Dark Avenger Mutation Engine
Dark Avenger Mutation Engine
Type Polymorphic mutation engine
Creator Dark Avenger
Date Completed 1991.08.17
Place of Origin Sofia, Bulgaria
Source Language Assembly
Platform DOS

The Dark Avenger Mutation Engine (sometimes abbreviated as DAME) is an engine that makes virus code linked to it polymorphic. It is not a virus itself, but a module that can be linked to a virus.

When a virus using the engine writes itself to a file, the encryptor makes the virus code look like random garbage. When the file is executed, the decryptor ungarbles it. The decryptor is the one part of the virus thaty remains unencrypted.

The main body of the virus code uses the engine by calling parameters for the following variables:

  • Work segment
  • Pointer for the code for it to encrypt
  • Infection length of the virus
  • Base of the decryptor
  • Entry-point address of the host
  • Target location of the encrypted code
  • Size of the decryptor
  • Bitfield of registers not in use

While the mutation engine itself does not include a random number generator, an archive Dark Avenger distributed it in did contain one as a separate module.

Antivirus researchers noted that it was not a simple task to link the engine to an existing one, but it could still make the creation of polymorphic viruses much easier than coding them from scratch.

The engine was capable of producing many different mutations of the same virus. Norton antivirus claimed to have detected around 900,000 different mutations by late 1992. Virus coders at the Crypt Newsletter claim to have created viruses that produce the "900,001st, 900,002nd and 900,003rd MtE mutations".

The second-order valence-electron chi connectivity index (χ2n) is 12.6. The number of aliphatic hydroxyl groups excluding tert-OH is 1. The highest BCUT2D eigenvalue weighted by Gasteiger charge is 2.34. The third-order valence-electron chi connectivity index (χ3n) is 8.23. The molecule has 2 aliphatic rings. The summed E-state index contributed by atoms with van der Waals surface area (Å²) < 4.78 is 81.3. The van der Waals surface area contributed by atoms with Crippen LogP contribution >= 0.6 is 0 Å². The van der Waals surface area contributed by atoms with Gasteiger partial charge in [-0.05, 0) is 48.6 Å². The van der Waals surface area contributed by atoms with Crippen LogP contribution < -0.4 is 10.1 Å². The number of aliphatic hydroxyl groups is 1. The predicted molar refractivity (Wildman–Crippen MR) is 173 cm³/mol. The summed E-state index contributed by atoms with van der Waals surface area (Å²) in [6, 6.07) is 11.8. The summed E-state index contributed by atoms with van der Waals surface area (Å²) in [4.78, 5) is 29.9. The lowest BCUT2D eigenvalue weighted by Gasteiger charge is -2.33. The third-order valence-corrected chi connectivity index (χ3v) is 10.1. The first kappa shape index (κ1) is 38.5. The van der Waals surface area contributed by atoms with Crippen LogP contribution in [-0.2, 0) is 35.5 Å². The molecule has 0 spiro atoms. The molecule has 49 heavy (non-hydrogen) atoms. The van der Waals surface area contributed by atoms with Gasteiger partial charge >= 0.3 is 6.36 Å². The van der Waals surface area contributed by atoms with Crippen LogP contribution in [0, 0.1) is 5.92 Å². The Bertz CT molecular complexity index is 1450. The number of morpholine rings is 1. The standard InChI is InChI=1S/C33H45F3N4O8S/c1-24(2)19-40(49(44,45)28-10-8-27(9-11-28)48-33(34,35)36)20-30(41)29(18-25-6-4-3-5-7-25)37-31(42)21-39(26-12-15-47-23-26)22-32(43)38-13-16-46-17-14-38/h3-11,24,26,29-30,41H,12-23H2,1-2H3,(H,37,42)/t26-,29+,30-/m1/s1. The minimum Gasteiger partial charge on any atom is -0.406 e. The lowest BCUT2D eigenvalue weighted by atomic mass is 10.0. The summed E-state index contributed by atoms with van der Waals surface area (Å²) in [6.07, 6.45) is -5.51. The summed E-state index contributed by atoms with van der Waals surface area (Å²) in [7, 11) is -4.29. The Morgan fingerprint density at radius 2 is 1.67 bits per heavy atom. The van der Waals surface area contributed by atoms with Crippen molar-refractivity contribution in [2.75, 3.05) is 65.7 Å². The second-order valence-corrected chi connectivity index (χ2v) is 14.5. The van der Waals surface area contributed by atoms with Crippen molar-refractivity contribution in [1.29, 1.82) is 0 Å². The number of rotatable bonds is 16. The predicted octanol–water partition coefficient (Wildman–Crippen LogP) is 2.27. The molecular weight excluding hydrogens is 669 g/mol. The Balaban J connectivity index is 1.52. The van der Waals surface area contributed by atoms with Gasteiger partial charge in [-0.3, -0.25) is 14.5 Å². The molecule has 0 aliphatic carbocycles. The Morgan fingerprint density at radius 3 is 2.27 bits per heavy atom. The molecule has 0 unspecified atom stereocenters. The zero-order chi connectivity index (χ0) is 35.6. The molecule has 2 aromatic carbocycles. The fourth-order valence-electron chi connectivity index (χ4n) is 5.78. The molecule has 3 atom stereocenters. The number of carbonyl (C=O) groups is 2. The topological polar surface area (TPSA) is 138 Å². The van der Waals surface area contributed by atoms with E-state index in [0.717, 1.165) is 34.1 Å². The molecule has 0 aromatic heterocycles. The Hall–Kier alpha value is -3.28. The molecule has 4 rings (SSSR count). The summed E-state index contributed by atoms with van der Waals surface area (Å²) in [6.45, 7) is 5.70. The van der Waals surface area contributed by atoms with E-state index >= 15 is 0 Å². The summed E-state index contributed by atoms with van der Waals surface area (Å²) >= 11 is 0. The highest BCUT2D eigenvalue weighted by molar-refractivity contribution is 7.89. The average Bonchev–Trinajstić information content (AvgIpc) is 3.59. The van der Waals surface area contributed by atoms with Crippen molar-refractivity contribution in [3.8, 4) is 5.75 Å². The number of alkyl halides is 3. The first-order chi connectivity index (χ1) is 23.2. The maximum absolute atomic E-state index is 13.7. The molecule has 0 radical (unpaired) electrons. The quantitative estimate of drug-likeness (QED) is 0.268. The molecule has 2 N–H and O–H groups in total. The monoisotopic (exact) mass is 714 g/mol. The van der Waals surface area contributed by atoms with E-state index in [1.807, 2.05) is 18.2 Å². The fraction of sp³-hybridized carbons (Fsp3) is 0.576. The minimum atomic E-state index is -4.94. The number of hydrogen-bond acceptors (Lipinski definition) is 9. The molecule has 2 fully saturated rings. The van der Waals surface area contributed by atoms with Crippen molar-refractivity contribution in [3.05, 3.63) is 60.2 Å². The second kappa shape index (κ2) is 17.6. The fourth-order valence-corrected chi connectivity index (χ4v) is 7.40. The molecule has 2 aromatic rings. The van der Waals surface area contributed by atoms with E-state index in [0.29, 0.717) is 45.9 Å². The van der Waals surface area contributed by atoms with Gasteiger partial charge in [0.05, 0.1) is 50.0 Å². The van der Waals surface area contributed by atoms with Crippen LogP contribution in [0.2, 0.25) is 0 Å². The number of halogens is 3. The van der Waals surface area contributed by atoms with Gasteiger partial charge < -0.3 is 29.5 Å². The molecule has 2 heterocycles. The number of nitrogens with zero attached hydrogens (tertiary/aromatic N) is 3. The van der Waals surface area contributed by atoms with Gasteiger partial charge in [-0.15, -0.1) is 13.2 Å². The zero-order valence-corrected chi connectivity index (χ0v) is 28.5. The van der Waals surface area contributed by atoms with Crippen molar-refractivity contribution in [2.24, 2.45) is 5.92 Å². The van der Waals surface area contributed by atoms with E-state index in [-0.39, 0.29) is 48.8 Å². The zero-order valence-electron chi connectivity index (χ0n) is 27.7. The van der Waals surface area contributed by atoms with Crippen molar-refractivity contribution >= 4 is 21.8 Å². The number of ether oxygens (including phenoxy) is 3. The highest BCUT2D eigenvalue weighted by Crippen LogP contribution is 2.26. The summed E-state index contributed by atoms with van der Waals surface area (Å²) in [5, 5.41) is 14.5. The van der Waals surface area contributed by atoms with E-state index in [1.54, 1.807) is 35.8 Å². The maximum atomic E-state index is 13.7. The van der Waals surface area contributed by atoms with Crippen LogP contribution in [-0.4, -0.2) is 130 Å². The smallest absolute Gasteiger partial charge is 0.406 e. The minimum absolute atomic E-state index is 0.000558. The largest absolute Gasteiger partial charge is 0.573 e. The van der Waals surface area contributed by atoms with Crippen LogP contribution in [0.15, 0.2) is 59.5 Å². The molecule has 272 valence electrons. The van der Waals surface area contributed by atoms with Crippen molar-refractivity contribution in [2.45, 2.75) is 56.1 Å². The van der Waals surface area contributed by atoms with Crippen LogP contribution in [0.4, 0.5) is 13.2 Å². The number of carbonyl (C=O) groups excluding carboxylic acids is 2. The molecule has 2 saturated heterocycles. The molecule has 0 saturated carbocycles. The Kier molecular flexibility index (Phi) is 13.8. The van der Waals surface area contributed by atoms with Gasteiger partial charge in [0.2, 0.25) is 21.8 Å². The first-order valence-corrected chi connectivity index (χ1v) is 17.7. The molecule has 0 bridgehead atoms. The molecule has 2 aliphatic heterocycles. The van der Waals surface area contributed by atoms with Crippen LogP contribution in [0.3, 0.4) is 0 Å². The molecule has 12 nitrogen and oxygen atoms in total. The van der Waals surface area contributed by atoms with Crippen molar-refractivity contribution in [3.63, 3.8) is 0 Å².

When the engine was first used in viruses, it gave antivirus researchers a very difficult time to create detections for them. Peter Szor says that it took him five days before he could come up with a reliable detector for the virus.

A partial list of viruses using the engine:

Influence on Other Engines

The Dark Avenger Mutation Engine was the first engine that made it easier for coders to introduce polymorphism into their viruses. A coder going by the name Masud Khafir who wrote Pogue using Dark Avenger's engine, wrote his own TridenT Polymorphic Engine and even directly credited Dark Avenger's engine as the inspiration for it. It may have had some influence on Black Baron's SMEG engine, which he used with the Pathogen virus that got him sent to prison.


Tarkan Yetiser. Mutation Engine Report. 1992.06

CRYPT NEWSLETTER #6 (or something like that). 1992.10

Peter Szor. The Art of Computer Virus Research and Defense, Chapter 7: Advanced Code Evolution Techniques and Computer Virus Generator Kits, pp. 262-264. Addison Wesley, Symantec Press, 2005.

Howard Fuhs. Fuhs.de, Encryption Generators Used in Computer Viruses Part 1. 1995.05

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